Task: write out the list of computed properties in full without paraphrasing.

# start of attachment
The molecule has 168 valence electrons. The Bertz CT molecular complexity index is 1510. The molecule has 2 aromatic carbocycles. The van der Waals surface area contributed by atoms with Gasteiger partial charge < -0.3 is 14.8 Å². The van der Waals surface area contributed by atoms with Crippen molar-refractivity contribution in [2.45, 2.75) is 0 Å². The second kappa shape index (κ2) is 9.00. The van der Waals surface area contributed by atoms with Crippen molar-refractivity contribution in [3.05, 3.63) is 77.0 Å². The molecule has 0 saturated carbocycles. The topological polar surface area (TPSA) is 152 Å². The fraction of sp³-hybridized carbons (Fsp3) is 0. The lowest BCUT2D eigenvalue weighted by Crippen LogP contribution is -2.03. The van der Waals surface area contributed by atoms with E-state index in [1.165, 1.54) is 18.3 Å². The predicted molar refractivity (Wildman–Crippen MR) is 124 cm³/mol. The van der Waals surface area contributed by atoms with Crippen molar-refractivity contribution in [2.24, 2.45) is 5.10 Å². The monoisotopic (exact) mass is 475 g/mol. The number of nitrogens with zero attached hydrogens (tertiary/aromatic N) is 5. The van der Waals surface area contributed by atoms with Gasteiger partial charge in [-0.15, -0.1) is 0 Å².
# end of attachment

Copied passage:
The molecule has 168 valence electrons. The Bertz CT molecular complexity index is 1510. The molecule has 2 aromatic carbocycles. The van der Waals surface area contributed by atoms with Gasteiger partial charge < -0.3 is 14.8 Å². The van der Waals surface area contributed by atoms with Crippen molar-refractivity contribution in [2.45, 2.75) is 0 Å². The second kappa shape index (κ2) is 9.00. The van der Waals surface area contributed by atoms with Crippen molar-refractivity contribution in [3.05, 3.63) is 77.0 Å². The molecule has 0 saturated carbocycles. The topological polar surface area (TPSA) is 152 Å². The fraction of sp³-hybridized carbons (Fsp3) is 0. The lowest BCUT2D eigenvalue weighted by Crippen LogP contribution is -2.03. The van der Waals surface area contributed by atoms with E-state index in [1.165, 1.54) is 18.3 Å². The predicted molar refractivity (Wildman–Crippen MR) is 124 cm³/mol. The van der Waals surface area contributed by atoms with Crippen molar-refractivity contribution in [2.24, 2.45) is 5.10 Å². The monoisotopic (exact) mass is 475 g/mol. The number of nitrogens with zero attached hydrogens (tertiary/aromatic N) is 5. The van der Waals surface area contributed by atoms with Gasteiger partial charge in [-0.15, -0.1) is 0 Å².